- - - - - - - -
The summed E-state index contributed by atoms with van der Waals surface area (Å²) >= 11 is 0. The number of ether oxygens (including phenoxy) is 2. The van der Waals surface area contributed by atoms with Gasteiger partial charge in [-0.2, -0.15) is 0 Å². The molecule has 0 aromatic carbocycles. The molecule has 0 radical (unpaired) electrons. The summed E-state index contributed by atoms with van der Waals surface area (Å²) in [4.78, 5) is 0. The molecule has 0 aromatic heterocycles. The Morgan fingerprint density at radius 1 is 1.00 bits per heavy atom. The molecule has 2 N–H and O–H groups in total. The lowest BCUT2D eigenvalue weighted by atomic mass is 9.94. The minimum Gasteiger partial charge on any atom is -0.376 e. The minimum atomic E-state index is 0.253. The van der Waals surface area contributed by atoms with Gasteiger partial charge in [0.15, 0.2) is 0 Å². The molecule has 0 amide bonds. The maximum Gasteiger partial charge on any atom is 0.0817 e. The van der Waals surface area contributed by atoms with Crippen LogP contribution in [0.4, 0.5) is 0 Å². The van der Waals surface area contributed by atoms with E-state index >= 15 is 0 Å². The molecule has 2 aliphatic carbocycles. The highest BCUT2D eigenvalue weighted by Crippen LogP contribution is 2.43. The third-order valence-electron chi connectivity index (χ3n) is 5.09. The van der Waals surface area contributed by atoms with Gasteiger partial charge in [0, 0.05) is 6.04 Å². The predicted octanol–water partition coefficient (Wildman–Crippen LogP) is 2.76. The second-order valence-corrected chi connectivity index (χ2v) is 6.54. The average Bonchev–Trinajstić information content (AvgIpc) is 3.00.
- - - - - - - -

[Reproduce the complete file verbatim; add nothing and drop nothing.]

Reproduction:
The summed E-state index contributed by atoms with van der Waals surface area (Å²) >= 11 is 0. The number of ether oxygens (including phenoxy) is 2. The van der Waals surface area contributed by atoms with Gasteiger partial charge in [-0.2, -0.15) is 0 Å². The molecule has 0 aromatic carbocycles. The molecule has 0 radical (unpaired) electrons. The summed E-state index contributed by atoms with van der Waals surface area (Å²) in [4.78, 5) is 0. The molecule has 0 aromatic heterocycles. The Morgan fingerprint density at radius 1 is 1.00 bits per heavy atom. The molecule has 2 N–H and O–H groups in total. The lowest BCUT2D eigenvalue weighted by atomic mass is 9.94. The minimum Gasteiger partial charge on any atom is -0.376 e. The minimum atomic E-state index is 0.253. The van der Waals surface area contributed by atoms with Gasteiger partial charge in [0.15, 0.2) is 0 Å². The molecule has 0 amide bonds. The maximum Gasteiger partial charge on any atom is 0.0817 e. The van der Waals surface area contributed by atoms with Crippen LogP contribution in [0.4, 0.5) is 0 Å². The van der Waals surface area contributed by atoms with E-state index >= 15 is 0 Å². The molecule has 2 aliphatic carbocycles. The highest BCUT2D eigenvalue weighted by Crippen LogP contribution is 2.43. The third-order valence-electron chi connectivity index (χ3n) is 5.09. The van der Waals surface area contributed by atoms with Gasteiger partial charge in [0, 0.05) is 6.04 Å². The predicted octanol–water partition coefficient (Wildman–Crippen LogP) is 2.76. The second-order valence-corrected chi connectivity index (χ2v) is 6.54. The average Bonchev–Trinajstić information content (AvgIpc) is 3.00.